This review is from: Ayurvedic Cooking for Westerners: Familiar Western Food Prepared with Ayurvedic Principles (Paperback)
This is a super book for people interested in Ayurveda who think this health system can be followed using only Indian foods. Morningstar prooves this myth wrong. Her recipes are familiar and are coupled with a wealth of interesting and useful information. I'm glad I have this book on my shelf.
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1 of 2 people found the following review helpful
4.0 out of 5 stars Great Guide, OK recipes, June 2 2004
By A Customer
This review is from: Ayurvedic Cooking for Westerners: Familiar Western Food Prepared with Ayurvedic Principles (Paperback)
This book is interesting to read and great help in deciding what to eat to balance your vikrities (imbalances). You start out learning some Ayurvedic basics and then you can test yourself to find out what your dosha (constitution) is. Then you learn what foods and tastes agrivate or calm that dosha. It tells you a little bit about what the symptoms of an imbalance might be, but I got more descriptive information about that on the Internet. One reason I like this book is because me and my fiance are different constitutions, and this book tells us which foods will calm/ balance us both. There are simple instructions on most recipes that explain how to modify the recipe so that it suits a person with a different constitution. It also has codes for what seasons to eat what food, and every chapter or so has interesting blurbs about different foods and philosophies. That part I enjoy. And from my experience, Ayurveda WORKS. Fast and precisely.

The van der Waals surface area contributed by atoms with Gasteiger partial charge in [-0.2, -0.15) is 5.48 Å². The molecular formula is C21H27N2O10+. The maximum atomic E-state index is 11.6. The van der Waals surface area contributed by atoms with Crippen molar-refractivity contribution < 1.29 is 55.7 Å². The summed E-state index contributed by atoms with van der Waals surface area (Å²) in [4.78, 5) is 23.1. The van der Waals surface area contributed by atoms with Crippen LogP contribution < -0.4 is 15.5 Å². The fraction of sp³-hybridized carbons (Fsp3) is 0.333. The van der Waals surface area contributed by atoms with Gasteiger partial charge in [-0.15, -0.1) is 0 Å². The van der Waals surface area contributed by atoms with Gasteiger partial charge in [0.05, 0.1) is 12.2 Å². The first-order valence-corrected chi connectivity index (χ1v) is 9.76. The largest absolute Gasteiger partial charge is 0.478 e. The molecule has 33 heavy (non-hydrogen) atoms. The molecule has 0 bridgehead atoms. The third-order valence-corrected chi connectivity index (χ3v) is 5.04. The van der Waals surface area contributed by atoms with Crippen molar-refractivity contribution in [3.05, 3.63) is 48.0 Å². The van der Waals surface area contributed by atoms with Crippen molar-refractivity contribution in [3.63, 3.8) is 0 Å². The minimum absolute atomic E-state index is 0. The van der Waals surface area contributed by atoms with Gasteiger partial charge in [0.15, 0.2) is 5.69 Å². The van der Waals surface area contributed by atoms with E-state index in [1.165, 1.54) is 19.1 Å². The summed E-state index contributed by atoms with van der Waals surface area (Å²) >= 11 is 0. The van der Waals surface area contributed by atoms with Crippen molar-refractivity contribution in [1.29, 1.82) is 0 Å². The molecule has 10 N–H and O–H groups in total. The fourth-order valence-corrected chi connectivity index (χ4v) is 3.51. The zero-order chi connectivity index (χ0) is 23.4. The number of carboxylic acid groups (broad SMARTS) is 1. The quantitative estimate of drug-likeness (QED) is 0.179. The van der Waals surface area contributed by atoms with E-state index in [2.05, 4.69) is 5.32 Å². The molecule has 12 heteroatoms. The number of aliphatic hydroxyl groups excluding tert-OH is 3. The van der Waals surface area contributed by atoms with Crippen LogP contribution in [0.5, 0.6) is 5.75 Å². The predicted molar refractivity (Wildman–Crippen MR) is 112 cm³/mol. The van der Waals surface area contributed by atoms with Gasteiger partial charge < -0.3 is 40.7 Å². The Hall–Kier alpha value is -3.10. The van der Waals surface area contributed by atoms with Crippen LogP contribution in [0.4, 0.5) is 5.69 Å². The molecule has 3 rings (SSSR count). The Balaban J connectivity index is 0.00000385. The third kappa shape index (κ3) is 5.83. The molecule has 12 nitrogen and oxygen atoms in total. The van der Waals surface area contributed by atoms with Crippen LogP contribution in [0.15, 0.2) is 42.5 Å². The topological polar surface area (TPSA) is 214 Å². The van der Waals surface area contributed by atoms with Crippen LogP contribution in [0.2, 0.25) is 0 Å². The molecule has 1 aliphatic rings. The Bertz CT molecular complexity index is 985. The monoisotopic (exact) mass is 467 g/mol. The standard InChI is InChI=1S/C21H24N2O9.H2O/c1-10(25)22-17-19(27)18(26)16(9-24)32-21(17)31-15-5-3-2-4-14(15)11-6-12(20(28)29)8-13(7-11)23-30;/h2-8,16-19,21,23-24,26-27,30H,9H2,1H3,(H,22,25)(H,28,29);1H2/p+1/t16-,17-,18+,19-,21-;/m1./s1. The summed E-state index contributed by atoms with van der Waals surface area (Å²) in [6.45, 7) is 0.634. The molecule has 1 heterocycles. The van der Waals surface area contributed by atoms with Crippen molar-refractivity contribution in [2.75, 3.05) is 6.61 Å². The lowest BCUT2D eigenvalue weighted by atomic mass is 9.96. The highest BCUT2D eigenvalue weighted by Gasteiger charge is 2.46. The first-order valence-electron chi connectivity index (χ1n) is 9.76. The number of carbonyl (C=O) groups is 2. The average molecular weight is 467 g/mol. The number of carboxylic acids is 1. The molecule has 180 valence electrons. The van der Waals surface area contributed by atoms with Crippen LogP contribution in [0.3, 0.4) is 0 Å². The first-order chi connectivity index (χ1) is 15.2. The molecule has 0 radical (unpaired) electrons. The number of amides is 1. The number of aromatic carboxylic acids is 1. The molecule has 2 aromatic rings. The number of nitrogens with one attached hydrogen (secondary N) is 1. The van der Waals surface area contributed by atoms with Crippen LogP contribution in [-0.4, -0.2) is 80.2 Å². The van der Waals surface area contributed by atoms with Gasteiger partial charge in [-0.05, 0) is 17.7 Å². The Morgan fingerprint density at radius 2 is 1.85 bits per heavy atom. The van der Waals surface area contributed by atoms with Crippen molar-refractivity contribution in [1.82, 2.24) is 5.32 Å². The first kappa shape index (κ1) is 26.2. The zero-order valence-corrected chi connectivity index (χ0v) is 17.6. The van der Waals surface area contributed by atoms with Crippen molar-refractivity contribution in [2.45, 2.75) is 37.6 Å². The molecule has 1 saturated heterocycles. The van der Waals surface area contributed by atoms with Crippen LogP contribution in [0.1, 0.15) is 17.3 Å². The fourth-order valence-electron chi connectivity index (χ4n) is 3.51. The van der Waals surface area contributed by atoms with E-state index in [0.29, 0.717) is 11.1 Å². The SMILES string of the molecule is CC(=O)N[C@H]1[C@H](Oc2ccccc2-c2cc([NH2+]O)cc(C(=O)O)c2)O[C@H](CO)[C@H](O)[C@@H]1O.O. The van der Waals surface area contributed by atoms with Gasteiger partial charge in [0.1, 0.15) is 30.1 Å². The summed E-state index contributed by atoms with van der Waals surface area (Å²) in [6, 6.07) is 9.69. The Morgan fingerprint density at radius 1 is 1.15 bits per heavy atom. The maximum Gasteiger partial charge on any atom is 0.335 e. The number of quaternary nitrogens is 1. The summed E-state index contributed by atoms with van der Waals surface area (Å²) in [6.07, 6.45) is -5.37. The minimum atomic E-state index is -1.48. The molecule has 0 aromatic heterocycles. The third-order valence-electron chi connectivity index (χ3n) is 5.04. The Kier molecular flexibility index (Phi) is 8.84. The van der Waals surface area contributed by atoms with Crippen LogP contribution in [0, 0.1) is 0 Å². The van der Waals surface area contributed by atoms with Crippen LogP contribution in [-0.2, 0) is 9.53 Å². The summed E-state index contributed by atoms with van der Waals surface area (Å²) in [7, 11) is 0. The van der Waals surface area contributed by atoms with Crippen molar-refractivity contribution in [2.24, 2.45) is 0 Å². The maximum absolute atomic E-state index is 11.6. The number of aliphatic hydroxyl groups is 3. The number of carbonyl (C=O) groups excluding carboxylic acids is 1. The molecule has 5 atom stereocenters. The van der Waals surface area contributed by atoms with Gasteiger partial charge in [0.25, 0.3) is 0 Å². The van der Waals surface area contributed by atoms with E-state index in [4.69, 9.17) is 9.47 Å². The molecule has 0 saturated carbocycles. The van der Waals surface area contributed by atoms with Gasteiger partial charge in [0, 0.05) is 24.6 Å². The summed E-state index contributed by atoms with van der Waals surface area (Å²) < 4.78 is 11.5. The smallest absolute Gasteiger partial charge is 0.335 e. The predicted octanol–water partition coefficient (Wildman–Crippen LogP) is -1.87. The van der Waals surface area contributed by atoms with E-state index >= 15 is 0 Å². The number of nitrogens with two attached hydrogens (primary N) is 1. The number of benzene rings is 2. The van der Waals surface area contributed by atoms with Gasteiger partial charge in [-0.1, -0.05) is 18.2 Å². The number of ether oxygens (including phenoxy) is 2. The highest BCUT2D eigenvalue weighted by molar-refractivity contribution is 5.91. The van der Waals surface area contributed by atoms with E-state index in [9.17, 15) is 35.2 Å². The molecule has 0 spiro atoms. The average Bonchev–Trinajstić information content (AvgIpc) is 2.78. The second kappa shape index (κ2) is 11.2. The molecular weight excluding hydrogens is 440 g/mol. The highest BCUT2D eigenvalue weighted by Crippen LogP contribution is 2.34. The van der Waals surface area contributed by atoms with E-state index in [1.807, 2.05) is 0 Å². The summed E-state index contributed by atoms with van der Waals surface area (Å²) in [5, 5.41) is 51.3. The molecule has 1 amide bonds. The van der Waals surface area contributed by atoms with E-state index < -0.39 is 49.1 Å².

Feeling flighty, hyper, dried out and flaky? Balance your Vata. Feeling irritable, is your skin oily, have heartburn, or an infection? Balance your Pitta. Are you overweight, or sluggish? Balance your Kapha. Eating ayurvedicly will heal all/ any of those (and many other) ailments very quickly. I haven't been sick at all since I started paying attention to my ayurvedic needs, and I used to get sick all the time. I am a Pitta person, and by eating to calm pitta imbalances, I wiped out acne in a short time (a week) - something prescription creams and antibiotics didn't help with at all. In doing so, I also managed to become a less angry, irritable person. But remember that this is a continuous process. Balancing one dosha can offset another. That's why its such a fine art and requires years of training to become a certified practitioner. This (and other ayurveda books) have helped me become more in tune with my body and mind. I also notice a lot of other people's imbalances, and surprisingly I am now able to understand other people's mood changes, personalities, and tendencies by determining their dosha and their imbalances. Granted, I didn't get this way just from reading this book alone, but this is the one that sparked my interest to read more about ayurveda elsewhere. I'd definitely get this book with another book on Ayurvedic philosophy, signs and symptoms of imbalances, and other non-dietic ways to balance your dosha (like yoga, oil massage and pranayama). I'd recommend maybe one by Robert Svaboda or Deepak Chopra.
The recipes are all very easy to make. I've tried quite a few of them, everything from their fruit bowls to pasta sauces. Unfortunately, they're not all ones I enjoy eating... I eat them more for their healing aspects rather than for their tastiness. However, from what I've heard, tastier ayurvedic recipes exist.
I also found a few spelling errors, and a medical discrepency. This book says Pitta people should eat/ favor apricots while every other source says pitta people should avoid apricots. Of course, many ayurvedic professionals disagree with certain things, but I found this confusing and discreditting to the author.
Overall, I like the book but think it could offer more in terms of knowledge, and tastier recipes.
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Ayurvedic Cooking for Westerners: Familiar Western Food Prepared with Ayurvedic Principles